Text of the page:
Assuming we're talking about 3/4" Sch40 PVC, the pressure loss tables indicate that 8-9 GPM is the max you should attempt to push water through 3/4" plumbing (regardless of the pressure). At 9 GPM in a 3/4" Sch40 PVC, the water has to travel 5.4 ft/sec. 5 ft/sec is considered the max safe water flow rate.
The reasons to upsize the pipe would be to reduce pressure loss due to pipe friction losses.
Just wondering if anyone exceeds the 5 fps rule of thumb for velocity in PVC?
In main lines? In laterals? What about the max velocity in copper tube?
The 5 fps is a guideline and not necessarily a hard and fast rule. If you read the flow charts it says that velocities above 5 fps should be used with caution.
Also the ASIC irrigation consultants started by Bob Cloud et.al. many years ago, regularly use velocities or 6 fps or more.
The reason for controlling velocity is to lessen the effects of a valve closing thereby creating water hammer. A properly solvent welded joint will withstand the effects of water hammer very efficiently at 5 fps. But they can also handle more velocity, but where is the limit?
Also the velocity in a lateral line can be higher due to the fact that the energy of flowing water is easily dissappated out through the nozzles. It may make trhe flow tubes flutter a bit, but it does not damage the piping. I have talked to agricultural drip designers that use velocities in their submains that regularly exceed 8 fps. And they have no problem as there are several hundreds of outlets for the energy to be dissapated.
Just pointing out that 5 fps velocity in PVC is not a mark that cannot be crossed. Just use a little common sense.
Also, flow in a pipe is unlimited. If you put 1 gallon in, you are going to get 1 gallon out. If you put 50 gallons in, you are going to get 50 gallons out. Pressure may be greatly reduced and velocities off the chart, but the water will flow. So 15 gpm through 1" pipe may be the norm based on industry standards and practices, but you can get 30 or 40 gpm through that 1" line. If you don't think so, look at the flow chart for a Hunter I-40 @ 90 psi with a #45 nozzle. That thing is pushing 27 gpm through a 1" inlet and out through a nozzle.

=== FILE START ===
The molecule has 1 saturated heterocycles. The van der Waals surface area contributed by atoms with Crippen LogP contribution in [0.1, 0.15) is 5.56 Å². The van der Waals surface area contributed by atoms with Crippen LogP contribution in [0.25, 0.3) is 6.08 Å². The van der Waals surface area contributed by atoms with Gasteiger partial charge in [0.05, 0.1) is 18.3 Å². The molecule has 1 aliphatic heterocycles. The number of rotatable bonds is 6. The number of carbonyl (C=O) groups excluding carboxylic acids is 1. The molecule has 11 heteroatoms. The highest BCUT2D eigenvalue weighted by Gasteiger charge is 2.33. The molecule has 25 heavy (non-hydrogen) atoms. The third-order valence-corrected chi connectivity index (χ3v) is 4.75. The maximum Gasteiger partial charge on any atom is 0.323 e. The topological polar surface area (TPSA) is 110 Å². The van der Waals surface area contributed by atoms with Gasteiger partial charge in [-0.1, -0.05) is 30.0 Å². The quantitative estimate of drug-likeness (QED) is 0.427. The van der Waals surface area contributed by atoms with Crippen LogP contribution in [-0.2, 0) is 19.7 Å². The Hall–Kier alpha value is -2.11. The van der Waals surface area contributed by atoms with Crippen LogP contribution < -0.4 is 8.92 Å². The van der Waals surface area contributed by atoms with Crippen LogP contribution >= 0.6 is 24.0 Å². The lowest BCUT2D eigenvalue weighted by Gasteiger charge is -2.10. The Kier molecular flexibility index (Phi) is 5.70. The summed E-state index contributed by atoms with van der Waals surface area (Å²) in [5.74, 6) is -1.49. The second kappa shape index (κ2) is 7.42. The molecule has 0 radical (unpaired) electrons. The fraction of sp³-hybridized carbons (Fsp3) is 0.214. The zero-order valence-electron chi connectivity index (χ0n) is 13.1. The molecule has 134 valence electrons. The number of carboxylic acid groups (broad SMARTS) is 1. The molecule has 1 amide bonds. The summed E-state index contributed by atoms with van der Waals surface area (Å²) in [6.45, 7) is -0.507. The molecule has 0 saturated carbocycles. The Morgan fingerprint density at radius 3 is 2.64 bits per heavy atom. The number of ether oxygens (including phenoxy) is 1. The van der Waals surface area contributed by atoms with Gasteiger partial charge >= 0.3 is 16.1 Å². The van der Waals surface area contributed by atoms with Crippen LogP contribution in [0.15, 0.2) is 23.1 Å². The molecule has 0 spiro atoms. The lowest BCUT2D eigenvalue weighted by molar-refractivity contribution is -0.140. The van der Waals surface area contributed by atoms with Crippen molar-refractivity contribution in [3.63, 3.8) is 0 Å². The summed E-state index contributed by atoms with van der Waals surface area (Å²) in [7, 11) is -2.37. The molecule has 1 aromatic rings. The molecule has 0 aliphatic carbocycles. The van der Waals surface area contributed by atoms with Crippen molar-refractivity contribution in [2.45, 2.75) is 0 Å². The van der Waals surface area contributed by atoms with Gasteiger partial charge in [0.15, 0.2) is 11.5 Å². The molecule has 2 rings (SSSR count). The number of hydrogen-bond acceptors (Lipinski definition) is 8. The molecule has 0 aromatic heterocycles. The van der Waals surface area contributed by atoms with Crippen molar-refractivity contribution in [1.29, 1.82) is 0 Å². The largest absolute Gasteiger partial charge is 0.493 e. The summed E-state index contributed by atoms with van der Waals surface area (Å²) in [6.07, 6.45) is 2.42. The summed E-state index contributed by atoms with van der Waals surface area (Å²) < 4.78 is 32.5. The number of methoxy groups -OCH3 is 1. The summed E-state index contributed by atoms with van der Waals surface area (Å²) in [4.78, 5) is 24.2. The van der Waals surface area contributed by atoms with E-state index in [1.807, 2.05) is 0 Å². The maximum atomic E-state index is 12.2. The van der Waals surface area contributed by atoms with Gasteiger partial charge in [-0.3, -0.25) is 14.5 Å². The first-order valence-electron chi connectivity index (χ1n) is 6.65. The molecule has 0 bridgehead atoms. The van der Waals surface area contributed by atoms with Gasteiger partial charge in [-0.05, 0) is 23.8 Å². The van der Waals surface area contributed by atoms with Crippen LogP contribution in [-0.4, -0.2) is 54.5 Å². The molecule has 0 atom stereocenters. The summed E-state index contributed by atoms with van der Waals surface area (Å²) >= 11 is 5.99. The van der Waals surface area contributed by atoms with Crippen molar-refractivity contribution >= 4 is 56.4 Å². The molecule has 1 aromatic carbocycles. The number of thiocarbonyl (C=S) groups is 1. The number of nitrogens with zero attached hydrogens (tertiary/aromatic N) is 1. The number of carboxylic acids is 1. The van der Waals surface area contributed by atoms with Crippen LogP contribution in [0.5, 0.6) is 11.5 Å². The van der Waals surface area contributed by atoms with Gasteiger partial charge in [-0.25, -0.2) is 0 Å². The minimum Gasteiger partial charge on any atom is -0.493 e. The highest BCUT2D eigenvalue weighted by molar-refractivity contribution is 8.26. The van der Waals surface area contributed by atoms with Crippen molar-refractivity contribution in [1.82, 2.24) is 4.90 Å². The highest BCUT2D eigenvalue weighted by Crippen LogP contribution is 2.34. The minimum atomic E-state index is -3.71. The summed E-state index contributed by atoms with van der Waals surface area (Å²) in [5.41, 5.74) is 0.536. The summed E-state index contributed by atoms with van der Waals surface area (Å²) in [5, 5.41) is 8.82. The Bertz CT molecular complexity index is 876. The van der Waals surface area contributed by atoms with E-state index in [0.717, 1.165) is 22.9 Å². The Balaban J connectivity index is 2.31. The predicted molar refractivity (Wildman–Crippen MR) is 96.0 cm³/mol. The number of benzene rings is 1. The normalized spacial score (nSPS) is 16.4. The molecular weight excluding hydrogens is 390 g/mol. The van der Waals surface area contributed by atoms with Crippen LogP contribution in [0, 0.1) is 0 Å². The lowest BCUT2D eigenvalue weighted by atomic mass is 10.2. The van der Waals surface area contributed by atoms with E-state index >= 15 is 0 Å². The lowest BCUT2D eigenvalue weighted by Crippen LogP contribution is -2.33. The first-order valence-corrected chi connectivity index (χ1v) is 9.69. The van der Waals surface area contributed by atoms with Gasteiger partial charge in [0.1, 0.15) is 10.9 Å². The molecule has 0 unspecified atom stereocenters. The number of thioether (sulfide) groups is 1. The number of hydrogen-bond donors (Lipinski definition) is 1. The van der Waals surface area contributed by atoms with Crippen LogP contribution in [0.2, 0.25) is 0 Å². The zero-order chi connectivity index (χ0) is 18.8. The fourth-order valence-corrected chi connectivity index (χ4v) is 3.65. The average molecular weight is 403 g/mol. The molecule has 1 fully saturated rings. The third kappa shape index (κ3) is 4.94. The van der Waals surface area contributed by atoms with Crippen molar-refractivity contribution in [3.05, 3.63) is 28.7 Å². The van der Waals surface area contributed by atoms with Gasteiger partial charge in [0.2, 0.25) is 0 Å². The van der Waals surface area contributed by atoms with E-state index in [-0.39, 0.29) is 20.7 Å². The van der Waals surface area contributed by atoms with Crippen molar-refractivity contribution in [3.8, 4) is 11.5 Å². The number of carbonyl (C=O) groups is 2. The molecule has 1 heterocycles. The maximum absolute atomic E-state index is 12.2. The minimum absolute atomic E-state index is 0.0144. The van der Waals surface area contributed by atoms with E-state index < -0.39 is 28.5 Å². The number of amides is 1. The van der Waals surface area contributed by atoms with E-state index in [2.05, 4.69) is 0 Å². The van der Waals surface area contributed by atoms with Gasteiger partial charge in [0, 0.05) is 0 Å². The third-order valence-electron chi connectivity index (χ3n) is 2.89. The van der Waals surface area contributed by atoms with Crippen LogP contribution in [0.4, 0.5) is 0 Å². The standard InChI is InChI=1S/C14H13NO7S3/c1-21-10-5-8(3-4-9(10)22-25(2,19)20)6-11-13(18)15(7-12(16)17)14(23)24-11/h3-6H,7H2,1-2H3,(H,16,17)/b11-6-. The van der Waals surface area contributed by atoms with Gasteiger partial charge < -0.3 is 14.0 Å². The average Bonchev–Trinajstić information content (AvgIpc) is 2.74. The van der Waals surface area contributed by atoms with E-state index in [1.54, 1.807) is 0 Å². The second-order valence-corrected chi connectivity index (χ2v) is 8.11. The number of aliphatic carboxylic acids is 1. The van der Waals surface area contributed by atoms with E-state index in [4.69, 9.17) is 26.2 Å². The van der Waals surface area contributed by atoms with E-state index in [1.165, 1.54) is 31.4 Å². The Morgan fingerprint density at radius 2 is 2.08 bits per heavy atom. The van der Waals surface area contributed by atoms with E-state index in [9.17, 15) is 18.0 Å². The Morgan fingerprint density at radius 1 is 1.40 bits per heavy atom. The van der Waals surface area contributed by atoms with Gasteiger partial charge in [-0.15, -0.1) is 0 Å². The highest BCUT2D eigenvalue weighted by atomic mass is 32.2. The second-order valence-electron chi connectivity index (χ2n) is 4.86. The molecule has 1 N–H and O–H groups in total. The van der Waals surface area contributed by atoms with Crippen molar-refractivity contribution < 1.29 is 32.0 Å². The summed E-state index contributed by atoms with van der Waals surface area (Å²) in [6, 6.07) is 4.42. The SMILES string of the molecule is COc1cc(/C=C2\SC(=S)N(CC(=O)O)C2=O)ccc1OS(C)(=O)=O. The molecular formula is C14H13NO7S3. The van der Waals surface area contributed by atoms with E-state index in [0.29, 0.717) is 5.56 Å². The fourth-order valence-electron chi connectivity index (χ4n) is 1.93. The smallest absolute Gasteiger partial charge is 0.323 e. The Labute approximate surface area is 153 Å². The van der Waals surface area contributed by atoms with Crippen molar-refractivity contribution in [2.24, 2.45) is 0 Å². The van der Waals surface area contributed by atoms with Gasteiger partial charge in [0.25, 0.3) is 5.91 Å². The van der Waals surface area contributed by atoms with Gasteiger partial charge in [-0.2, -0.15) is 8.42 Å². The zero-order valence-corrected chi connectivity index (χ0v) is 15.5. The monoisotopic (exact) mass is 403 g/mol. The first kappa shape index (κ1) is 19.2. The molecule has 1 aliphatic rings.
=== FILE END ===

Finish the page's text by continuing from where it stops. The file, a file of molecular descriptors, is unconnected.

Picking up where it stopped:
Just some thoughts while it is raining out this evening and me with some ditches open.
You're pretty much spot on. There are variables. Just think that to keep everything on the safe side the flow/friction charts err to that side based on many years of testing and use.
Another example is valves. Depending on the valve (we use Irritrol Centrurys and Hunter ICVs) it can safely handle much higher flows than the inlet/outlet size indicates. On field systems it's not uncommon for me to design/install a 2" valve with 2-1/2" or 3" in/out of the valve. Never had a problem. One thing we do here is NEVER use male adapters. We always use SCH 80 TOE nipples for the inlet and outlet of valves. Of course we have the potential of vehicular traffic including large cranes and cement trucks and have rarely had a valve snap off under vehicular load. Only time I can remember was when the area around the valve was damp.
I know in a different post I stated that I usually "undersize" zones so the zone is not GPM maxed but on very rare occasions I have exceeded the reccomendations without problems.